âTrump, Inc.â Podcast: Whereâd Trumpâs Record Inauguration Spending Go? âItâs Inexplicableâ
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Last month, the committee that ran President Donald Trumpâs inaugural festivities released basic details about its revenues and spending. Trump raised $107 million, almost twice the previous record, and spent $104 million. The committeeâs tax filing showed that $26 million of the spending went to an event planning firm started in December by a friend of the first lady.
Itâs not clear how the firm spent that money, or how most of the money raised for the inauguration was used. The tax filing doesnât show spending by subcontractors, nor is it required to do so.
In this weekâs episode of âTrump, Inc.,â we dig into the inauguration. Weâve found that even experienced inaugural planners are baffled by the Trump committeeâs massive fundraising and spending operation. We also noticed that two members of the inaugural committee have been convicted of financial crimes, and a third â the committeeâs treasurer â was reportedly an unindicted co-conspirator in an accounting fraud.
Greg Jenkins led former President George W. Bushâs second inaugural committee in 2005, which raised and spent $42 million (that would be $53 million in todayâs dollars). Asked about how Trumpâs team managed to spend so much more, Jenkins said, âItâs inexplicable to me. I literally donât know.â
âThey had a third of the staff and a quarter of the events and they raise at least twice as much as we did,â Jenkins said. âSo thereâs the obvious question: Where did it go? I donât know.â
Steve Kerrigan, who led both of former President Barack Obamaâs inaugural committees, agreed. âThere was no need for that amount of money,â said Kerrigan. âWe literally did two inaugurations for less than the cost of that.â
According to Trumpâs filing, slightly more than half of the money went to four event planning companies, including the firm owned by the first ladyâs friend, Stephanie Winston Wolkoff. Her company, WIS Media Partners, paid the co-creator of âThe Apprentice,â Mark Burnett, to help with the festivities, as The New York Times reported.
Melania Trump has since cut off her work with Wolkoff after the disclosure of the spending. Wolkoff and WIS Media Partners did not respond to a request for comment.
We asked the White House and the inaugural committee about fundraising and spending related to the inauguration. Officials did not agree to be interviewed on the record.
We also looked at members of the inaugural committee, which had about 30 people in leadership and fundraising roles.
The committeeâs treasurer, Doug Ammerman, was named by prosecutors as an unindicted co-conspirator in a tax shelter fraud in the early 2000s, according to The Wall Street Journal. Ammerman was a partner at the accounting firm KPMG, which later admitted criminal liability. A Senate investigation from the time includes emails from Ammerman suggesting he was aware of the scheme.
Ammerman is also currently accused in a shareholder lawsuit of dumping stock in a grilled chicken chain, El Pollo Loco, where he was on the board, ahead of a bad quarterly report. Ammerman did not respond to requests for comment.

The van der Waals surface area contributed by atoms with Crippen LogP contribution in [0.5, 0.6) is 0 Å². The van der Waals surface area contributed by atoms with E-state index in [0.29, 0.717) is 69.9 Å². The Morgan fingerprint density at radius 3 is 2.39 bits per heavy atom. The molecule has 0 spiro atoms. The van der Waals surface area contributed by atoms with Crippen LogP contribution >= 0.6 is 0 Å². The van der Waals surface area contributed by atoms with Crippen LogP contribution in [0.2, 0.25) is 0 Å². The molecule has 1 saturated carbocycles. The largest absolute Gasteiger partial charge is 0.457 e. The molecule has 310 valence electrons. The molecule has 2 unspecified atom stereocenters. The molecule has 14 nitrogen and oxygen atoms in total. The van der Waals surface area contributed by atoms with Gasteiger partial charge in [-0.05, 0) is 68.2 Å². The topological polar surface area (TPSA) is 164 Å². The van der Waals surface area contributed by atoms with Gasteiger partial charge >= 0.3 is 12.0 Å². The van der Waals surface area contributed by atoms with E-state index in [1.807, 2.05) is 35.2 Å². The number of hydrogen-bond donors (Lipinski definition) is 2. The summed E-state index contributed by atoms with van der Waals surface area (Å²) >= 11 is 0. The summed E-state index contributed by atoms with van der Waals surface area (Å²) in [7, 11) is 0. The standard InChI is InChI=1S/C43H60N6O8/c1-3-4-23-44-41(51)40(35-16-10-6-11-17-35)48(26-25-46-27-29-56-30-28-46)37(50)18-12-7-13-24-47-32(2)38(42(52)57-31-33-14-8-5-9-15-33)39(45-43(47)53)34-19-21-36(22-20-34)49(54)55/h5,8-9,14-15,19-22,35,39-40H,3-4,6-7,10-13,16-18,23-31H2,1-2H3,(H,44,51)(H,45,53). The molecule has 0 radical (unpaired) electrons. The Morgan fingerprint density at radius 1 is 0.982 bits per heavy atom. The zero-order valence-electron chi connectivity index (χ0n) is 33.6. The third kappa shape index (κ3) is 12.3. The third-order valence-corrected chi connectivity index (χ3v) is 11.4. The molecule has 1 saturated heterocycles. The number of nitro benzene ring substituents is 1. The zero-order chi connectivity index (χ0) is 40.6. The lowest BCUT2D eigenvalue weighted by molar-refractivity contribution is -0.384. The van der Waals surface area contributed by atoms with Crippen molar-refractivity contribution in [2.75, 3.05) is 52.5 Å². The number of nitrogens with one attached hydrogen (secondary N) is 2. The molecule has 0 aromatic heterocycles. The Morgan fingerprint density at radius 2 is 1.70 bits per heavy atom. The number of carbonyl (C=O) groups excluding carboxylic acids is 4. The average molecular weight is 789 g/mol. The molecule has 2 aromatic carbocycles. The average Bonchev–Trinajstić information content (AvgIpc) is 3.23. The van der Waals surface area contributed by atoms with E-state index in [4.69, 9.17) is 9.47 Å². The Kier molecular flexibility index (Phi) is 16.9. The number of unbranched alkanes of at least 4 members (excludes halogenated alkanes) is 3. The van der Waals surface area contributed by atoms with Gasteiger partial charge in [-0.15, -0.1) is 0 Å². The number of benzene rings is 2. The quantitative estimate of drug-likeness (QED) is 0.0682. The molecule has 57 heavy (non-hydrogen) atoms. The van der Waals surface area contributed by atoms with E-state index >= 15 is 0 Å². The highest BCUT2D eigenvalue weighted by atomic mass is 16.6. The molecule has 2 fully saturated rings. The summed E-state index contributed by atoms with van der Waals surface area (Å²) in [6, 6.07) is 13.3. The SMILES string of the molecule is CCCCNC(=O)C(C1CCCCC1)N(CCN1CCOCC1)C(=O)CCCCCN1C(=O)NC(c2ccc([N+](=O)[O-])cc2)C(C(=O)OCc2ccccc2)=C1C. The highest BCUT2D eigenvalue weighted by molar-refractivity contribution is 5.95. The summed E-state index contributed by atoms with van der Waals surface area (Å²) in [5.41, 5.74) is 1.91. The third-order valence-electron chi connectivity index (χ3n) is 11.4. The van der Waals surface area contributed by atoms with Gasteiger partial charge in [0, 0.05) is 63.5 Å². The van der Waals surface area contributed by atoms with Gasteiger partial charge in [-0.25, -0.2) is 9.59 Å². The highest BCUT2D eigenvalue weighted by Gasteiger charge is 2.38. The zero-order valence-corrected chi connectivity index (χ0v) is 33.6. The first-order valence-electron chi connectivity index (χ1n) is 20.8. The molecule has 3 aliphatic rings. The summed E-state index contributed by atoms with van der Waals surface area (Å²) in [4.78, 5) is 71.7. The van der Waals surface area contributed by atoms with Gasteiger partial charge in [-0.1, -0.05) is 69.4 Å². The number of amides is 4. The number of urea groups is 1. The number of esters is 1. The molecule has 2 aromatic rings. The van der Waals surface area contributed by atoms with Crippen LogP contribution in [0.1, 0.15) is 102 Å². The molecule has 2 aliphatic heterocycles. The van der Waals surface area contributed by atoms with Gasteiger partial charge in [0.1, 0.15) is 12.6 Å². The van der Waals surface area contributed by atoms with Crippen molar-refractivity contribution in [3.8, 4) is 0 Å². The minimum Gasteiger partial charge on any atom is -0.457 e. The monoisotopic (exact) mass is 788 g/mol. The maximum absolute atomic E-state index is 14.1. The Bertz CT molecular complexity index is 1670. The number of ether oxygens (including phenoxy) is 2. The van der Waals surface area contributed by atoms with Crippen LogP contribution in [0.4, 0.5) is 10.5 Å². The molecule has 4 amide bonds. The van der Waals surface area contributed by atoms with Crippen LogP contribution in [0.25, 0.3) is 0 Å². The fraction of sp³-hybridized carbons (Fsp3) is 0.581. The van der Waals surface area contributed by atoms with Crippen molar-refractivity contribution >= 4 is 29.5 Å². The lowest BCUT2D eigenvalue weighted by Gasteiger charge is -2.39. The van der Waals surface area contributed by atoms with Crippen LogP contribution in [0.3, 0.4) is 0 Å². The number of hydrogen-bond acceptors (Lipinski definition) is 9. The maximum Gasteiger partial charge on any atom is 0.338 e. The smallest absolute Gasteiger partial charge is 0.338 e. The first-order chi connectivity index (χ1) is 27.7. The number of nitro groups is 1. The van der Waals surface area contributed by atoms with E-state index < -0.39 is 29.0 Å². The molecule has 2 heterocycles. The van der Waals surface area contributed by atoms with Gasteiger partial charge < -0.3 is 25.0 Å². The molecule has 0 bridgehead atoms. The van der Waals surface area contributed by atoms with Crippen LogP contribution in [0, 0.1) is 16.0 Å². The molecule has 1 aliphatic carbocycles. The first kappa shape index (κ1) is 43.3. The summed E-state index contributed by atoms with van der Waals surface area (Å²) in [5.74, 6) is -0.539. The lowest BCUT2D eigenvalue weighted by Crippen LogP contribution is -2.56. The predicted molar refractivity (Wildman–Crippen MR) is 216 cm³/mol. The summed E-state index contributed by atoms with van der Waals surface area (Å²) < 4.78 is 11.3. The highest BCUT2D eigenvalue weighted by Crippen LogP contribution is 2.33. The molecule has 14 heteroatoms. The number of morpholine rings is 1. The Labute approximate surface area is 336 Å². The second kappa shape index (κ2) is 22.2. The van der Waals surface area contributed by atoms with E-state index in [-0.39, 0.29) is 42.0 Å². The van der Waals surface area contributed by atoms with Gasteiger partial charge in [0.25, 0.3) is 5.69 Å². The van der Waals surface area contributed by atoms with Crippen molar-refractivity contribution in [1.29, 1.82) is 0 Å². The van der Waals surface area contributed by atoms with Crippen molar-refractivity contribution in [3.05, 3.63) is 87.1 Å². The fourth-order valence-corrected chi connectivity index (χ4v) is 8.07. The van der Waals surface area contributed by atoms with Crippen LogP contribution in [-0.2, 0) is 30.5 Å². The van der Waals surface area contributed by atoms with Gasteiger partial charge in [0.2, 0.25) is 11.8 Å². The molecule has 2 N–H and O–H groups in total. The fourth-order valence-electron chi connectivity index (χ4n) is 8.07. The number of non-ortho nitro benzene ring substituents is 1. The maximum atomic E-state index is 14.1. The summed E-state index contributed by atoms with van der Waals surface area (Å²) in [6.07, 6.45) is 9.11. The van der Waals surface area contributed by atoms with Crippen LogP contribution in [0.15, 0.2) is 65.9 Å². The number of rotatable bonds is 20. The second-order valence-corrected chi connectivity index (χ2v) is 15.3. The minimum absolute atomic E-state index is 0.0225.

The finance vice-chair for the inaugural committee, Elliott Broidy, pleaded guilty in 2009 to paying bribes to get investments from the New York state pension fund. His felony conviction was later downgraded to a misdemeanor. Broidy, a top Trump fundraiser, has also come under scrutiny in special counsel Robert Muellerâs investigation. Broidy did not respond to requests for comment.
Another inaugural organizer was Rick Gates, the former deputy to former Trump campaign manager Paul Manafort. Gates pleaded guilty this year to lying to the FBI and to conspiracy in a vast money laundering scheme, charges that came from Muellerâs office.
At the time that Gates worked on the inauguration, he had not been indicted, but his dealings with former Ukrainian strongman Viktor Yanukovych had already come under scrutiny. Gatesâ business partner, Manafort, was forced off of the Trump campaign in the summer of 2016 after it was reported he got nearly $13 million of undisclosed payments from Yanukovych. Gates did not respond to requests for comment.
We found one more thing that set this inauguration apart: Some of the donations are almost impossible to trace. As the Center for Responsive Politics reports, two âdark moneyâ groups, which do not disclose their donors, gave $1 million each. Trumpâs inaugural committee appears to have been the first to accept significant donations from dark money groups.
Kerrigan, Obamaâs inauguration chief, said he would have rejected a check from a group designed to preserve donor anonymity. âI would have said, âProve who you are and if you canât pass vet, Iâll have to give the check back,ââ Kerrigan said.
There are also, of course, many donors we do know about. Like other presidents, Trump raised millions from corporate contributions and wealthy individuals. The securities and investment industry contributed the most, nearly $15 million. Other top industries included real estate, casinos, oil and gas, and mining â each of which later benefited from various presidential initiatives and policies. The existence of a contribution, of course, doesnât mean thatâs the reason for a policy change.
Remember, we want to hear from you: Help us answer all the questions that Trumpâs inaugural committee wonât. Do you have information about how the money was spent or what subcontractors were used?
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